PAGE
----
Thanks to Frances Perkins: Fighter for Workers’ Rights – by Deborah Hopkinson, illustrated by Kristy Caldwell, Peachtree Publishing, 2020
If you ask many Americans who was the first woman to serve in a president’s cabinet, many may not know. Deborah Hopkinson and Kristy Caldwell new picture book biography introduces Frances Perkins, Franklin Delano Roosevelt’s Secretary of Labor, to young readers and also to older ones. Even adults who vaguely remember that Perkins served in FDR’s cabinet will gain a new vision of her passionate and persistent advocacy for change, and her deep commitment to a dignified life for American workers. The “thanks” of the title are indeed in order, today more than ever.
Hopkinson (I’ve reviewed two other books by her about courageous people on this blog and for Jewish Book Council, and she herself blogged about it recently for School Library Journal) invites readers into the story of Perkins’ life by posing “two math questions,” neither one obviously relevant to the uninitiated reader. This introduction, and the rest of the text, highlight the author’s deep understanding of how to interest children in an unfamiliar topic, emphasizing its relevance to their own lives. Perhaps they assumed that when people grown older and retire from gainful employment, they simply continue to live their lives unchanged. Hopkinson explains that this is not so, and that a real person, a pioneering woman, was behind the progress than led to Social Security. Caldwell’s delicately drawn but vibrant pictures portray each person in the book, Perkins herself as well as unknown workers, as distinct individuals. Her story is a compelling combination of American, labor, and women’s history, unfolding against the background of one woman determined to help effect change.
A scene of busy urban life pairs with simple explanations of Perkins’ crusade. The author defines the term “sweatshop,” and asserts with careful understatement that “Workers had few rights or benefits.”
Men, women, and children in the background are busily engaged in their daily activities, calling to mind classic Japanese painting filled with detailed images of court life. Through a window, we see women factory workers at their tasks. The pictures are a quiet and unobtrusive record of what workers endured. Hopkinson records how Perkins’ consciousness was raised by the horrifying Triangle Shirtwaist Factory Fire, and by labor activist Rose Schneiderman’s stirring calls for action. By the time Perkins meets with New York legislator Alfred E. Smith, she has focused on a plan; Hopkinson’s judicious use of direct quotes helps to make Perkins’ ideas accessible. As Smith and Perkins observe first-hand the trauma of child labor, her conviction seems even more real. Again, Caldwell’s drawing of young children lugging boxes and operating machinery is almost minimalist. She does not depict the worse abuses, but rather a barefoot boy slipping in a puddle of water and the crude patch on a girl’s torn blouse.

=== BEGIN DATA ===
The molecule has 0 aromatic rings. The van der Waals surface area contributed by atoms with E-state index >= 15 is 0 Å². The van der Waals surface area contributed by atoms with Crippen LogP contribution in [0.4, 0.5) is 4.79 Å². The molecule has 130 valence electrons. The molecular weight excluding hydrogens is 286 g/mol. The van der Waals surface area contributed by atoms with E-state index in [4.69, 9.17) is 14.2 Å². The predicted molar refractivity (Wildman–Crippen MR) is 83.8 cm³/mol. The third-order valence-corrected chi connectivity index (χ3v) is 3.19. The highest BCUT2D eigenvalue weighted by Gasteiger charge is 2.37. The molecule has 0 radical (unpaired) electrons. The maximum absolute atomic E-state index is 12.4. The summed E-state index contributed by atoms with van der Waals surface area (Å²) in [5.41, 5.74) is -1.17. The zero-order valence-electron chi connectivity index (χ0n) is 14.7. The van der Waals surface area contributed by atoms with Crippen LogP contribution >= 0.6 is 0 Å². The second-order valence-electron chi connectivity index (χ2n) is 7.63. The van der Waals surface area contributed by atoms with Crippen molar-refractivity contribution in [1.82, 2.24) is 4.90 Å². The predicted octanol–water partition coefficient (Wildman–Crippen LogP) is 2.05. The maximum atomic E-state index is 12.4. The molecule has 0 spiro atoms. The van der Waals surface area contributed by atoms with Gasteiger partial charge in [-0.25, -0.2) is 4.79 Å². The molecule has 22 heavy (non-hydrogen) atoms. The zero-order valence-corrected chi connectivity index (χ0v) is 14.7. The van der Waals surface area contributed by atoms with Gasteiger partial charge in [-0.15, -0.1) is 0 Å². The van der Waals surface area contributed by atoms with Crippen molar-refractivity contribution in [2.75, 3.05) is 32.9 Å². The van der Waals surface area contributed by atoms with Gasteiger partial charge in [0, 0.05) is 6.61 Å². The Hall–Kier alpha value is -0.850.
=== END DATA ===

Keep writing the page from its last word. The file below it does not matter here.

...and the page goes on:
There is nothing super-human about Perkins. She keeps track of ideas by scribbling them on small pieces of paper and rejects various other names before deciding on the best one for her visionary Social Security program. Children follow the process by which change takes place, through both incremental steps and great bravery, “little by little, step by step, using her heart and her mind.”
The image of weary activists staying awake all night to complete a goal reiterates how difficult and plodding revolutionary work can be, while the tender picture of Perkins bending down to be at eye level with a young child affirms that she is motivated by compassion. The culminating scene offers a cameo appearance by FDR himself, signing the Social Security Act with his signature flourish. In a room full of men in grey and tan suits, Perkins stands modestly in her sharp navy suit and pearls. Sometimes it takes a woman to get the job done! Hopkinson also includes a useful “Author’s Note” with photos, list of additional sources, and the answer to her original math questions. Thanks to Frances Perkins is a perfect vehicle for discussing women’s roles in change we can believe in.